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Large Truck and Bus Crash Facts 2011 - Vehicles

Large Truck and Bus Crash Facts 2011 - FMCSA-RRA-13-049, Analysis Division, Federal Motor Carrier Safety, October 2013

This chapter presents information on large trucks involved in fatal, injury, and property damage only crashes. Some of the data in this chapter come from the MCMIS Crash File, which contains data on trucks and buses in crashes that meet the SAFETYNET crash severity thresholds. MCMIS data are used for the tables on crashes by vehicle configuration (Vehicles Table 1), cargo body type (Vehicles Table 2), gross vehicle weight rating (Vehicles Table 3), hazardous materials cargo (Vehicles Table 4), and hazardous materials released (Vehicles Table 5). SAFETYNET nonfatal crashes tend to be more serious than GES nonfatal crashes, because the SAFETYNET threshold requires at least one injury involving immediate medical attention away from the crash scene, or at least one vehicle disabled as a result of the crash and transported away from the crash scene. Below is a summary of some of the vehicle information in this section:

  • In 2011, 3,608 large trucks were involved in fatal crashes, 63,000 were involved in injury crashes, and 221,000 were involved in property damage only crashes.
  • Hazardous materials (HM) placards were present on 3 percent of the large trucks involved in fatal crashes and 2 percent of those in nonfatal crashes. HM was released from the cargo compartments of 12 percent of the placarded trucks. Flammable liquids (gasoline, fuel oil, etc.) accounted for 69 percent of the HM releases from cargo compartments in fatal crashes and 45 percent of the HM releases in nonfatal crashes.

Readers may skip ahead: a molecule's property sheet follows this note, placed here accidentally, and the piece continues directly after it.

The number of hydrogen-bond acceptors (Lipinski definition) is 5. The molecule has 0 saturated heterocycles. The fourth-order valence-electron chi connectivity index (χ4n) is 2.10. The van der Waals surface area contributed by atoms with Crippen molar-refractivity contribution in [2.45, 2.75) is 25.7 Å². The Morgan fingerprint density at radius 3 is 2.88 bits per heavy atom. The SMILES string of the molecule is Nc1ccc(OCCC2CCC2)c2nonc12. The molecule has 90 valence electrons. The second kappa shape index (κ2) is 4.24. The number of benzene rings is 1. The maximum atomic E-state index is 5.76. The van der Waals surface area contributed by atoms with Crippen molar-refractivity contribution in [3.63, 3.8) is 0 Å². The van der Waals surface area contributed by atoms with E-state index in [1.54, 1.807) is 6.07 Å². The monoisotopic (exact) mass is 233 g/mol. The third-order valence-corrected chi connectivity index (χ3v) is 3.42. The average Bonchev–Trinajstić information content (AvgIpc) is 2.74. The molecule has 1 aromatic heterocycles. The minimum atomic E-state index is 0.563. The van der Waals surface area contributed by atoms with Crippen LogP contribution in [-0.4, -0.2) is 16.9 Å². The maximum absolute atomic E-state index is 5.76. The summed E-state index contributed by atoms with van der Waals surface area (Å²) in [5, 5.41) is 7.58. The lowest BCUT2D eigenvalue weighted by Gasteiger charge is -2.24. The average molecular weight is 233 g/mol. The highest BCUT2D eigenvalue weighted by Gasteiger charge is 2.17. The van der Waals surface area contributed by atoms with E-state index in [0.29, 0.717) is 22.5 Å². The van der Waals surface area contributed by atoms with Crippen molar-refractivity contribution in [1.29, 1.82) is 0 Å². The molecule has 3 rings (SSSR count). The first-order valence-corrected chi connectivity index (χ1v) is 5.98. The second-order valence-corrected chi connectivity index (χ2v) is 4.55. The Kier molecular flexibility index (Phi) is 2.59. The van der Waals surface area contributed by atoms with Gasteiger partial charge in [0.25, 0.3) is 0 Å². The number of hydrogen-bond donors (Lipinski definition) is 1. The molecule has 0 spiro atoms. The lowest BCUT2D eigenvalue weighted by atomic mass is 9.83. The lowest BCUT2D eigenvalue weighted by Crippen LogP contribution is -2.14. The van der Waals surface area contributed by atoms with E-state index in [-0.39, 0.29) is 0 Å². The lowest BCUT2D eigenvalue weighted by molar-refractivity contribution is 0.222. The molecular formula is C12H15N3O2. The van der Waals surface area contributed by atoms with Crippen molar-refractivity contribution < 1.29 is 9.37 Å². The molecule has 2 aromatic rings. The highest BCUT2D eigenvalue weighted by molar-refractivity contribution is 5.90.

• “Collision with vehicle in transport” was recorded as the most harmful event for 72 percent of the large trucks involved in fatal crashes.
  • Singles (truck tractors pulling a single semi-trailer) accounted for 61 percent of the large trucks involved in fatal crashes in 2011; doubles (tractors pulling two trailers) made up 3 percent of the large trucks involved in fatal crashes; and triples (tractors pulling three trailers) accounted for 0.1 percent of all large trucks involved in fatal crashes.
  • Vehicle-related crash factors were coded for 4 percent of the large trucks involved in fatal crashes and 3 percent of the passenger vehicles involved in fatal crashes. Tires was the vehicle-related factor most often coded for both vehicle types.
Cover or report: Large Truck and Bus Crash Facts 2011
Last updated: Sunday, March 16, 2014